In apparent response to international pressure -- especially from the United States -- Israel is walking more softly in the Middle East. And ironically, the changes have been initiated by Defense Minister Ariel Sharon, who as agriculture minister in the last government was noted for his hard-line policies on the West Bank.
Signs of softening of Israel's "iron fist" policy in the occupied territories (an Israeli term for the heightened military and police activity that began in April 1980) came Aug. 13. The Defense Ministry announced a more lenient approach toward Palestinians at military checkpoints and promised that Israeli soldiers would not break into schoolhouses in pursuit of protesters.
This does not signal a change in Israel's attitude towards the Beirut-based Palestine Liberation Organization (PLO) or its many followers in the occupied territories. But Israeli political analysts Aug. 13 said they believe the government may be maneuvering back toward a policy of nurturing moderate Arab leaders to create a negotiating party for the Camp David autonomy talks.
Arab leaders on the West Bank were generally skeptical of the seriousness of the move, observers in Israel say. But Bethlehem Mayor Elias Freij, a leading moderate, praised Defense Minister Sharon for making the changes.
Israel has acted with restraint in other ways recently. An Aug. 11 attack by Palestinian guerillas on a military patrol in the upper Jordan Valley has been played down by authorities. The Israeli military admits nine soldiers were injured.A July 29 attack on a tourist bus near Jerusalem also passed without reprisal.
Heretofore, swift, forceful retaliation -- usually against Palestinian staging areas in southern Lebanon -- was a hallmark of the government of Menachem Begin.But Israel for the past three weeks has scrupulously upheld a cease-fire agreement that bans military raids into Lebanon. Diplomats believe Mr. Begin is attempting to counterbalance public-relations losses Israel has suffered recently -- especially in the US -- for a series of aggresive military acts, including the July 17 bombing of Beirut.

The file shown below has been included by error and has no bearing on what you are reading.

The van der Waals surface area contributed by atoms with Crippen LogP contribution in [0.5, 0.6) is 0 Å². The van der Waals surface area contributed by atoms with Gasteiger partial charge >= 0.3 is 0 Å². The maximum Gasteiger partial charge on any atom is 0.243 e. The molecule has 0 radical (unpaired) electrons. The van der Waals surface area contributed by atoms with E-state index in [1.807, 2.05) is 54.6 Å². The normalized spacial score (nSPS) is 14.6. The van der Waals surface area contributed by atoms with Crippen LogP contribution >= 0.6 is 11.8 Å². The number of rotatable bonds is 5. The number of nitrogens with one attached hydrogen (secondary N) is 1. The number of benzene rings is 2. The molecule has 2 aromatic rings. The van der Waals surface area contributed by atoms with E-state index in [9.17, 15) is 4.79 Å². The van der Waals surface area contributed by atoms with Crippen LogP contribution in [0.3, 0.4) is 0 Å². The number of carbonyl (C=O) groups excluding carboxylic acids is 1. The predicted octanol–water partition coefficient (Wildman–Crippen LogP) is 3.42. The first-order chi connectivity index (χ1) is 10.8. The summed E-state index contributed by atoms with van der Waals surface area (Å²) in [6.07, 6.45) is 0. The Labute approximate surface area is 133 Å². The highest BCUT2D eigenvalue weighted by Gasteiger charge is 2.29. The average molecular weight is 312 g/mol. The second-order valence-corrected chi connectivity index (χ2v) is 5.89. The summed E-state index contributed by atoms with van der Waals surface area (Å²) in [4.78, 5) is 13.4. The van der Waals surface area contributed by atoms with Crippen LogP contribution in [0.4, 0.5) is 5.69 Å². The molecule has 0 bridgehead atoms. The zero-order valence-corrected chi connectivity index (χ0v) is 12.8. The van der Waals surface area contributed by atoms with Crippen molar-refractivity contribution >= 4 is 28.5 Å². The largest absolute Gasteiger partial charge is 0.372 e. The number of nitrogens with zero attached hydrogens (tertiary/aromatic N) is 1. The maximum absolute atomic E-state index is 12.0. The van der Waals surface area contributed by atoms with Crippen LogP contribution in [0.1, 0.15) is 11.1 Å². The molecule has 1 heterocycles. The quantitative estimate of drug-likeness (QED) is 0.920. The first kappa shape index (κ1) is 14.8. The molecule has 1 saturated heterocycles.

Moreover, many Israeli circles have criticized the government this week for rejecting out of hand a peace plan offered by Saudi Arabian Crown Prince Fahd Ibn Abdul Aziz. The Citizens' Rights Movement urged Begin not to cut off discussion on the matter, and Abba Eban, a leading member of the Labor Party, said it was "regrettable" that the government had so toughened its position that it was not taking note of "mental ferment in the Arab world" that Prince Fahd's proposal indicated.
But the new conciliatory gestures towards West Bank and Gaza residents may have another important aspect, diplomats say.Now that Mr. Begin is back in office he is looking anxiously toward April 1982, when he will have to surrender the final third of the Sinai to Egypt.
Without some form of "autonomy talks" -- however limited -- in process, these diplomats say, Egypt's role in Camp David will be practically finished. This would put the Arab world's most militarily powerful nation in a position to pressure Israel to negotiate with the PLO.
Thus, these diplomats say, Mr. Begin needs to continue the detente with Egypt through the autonomy-talk mechanism.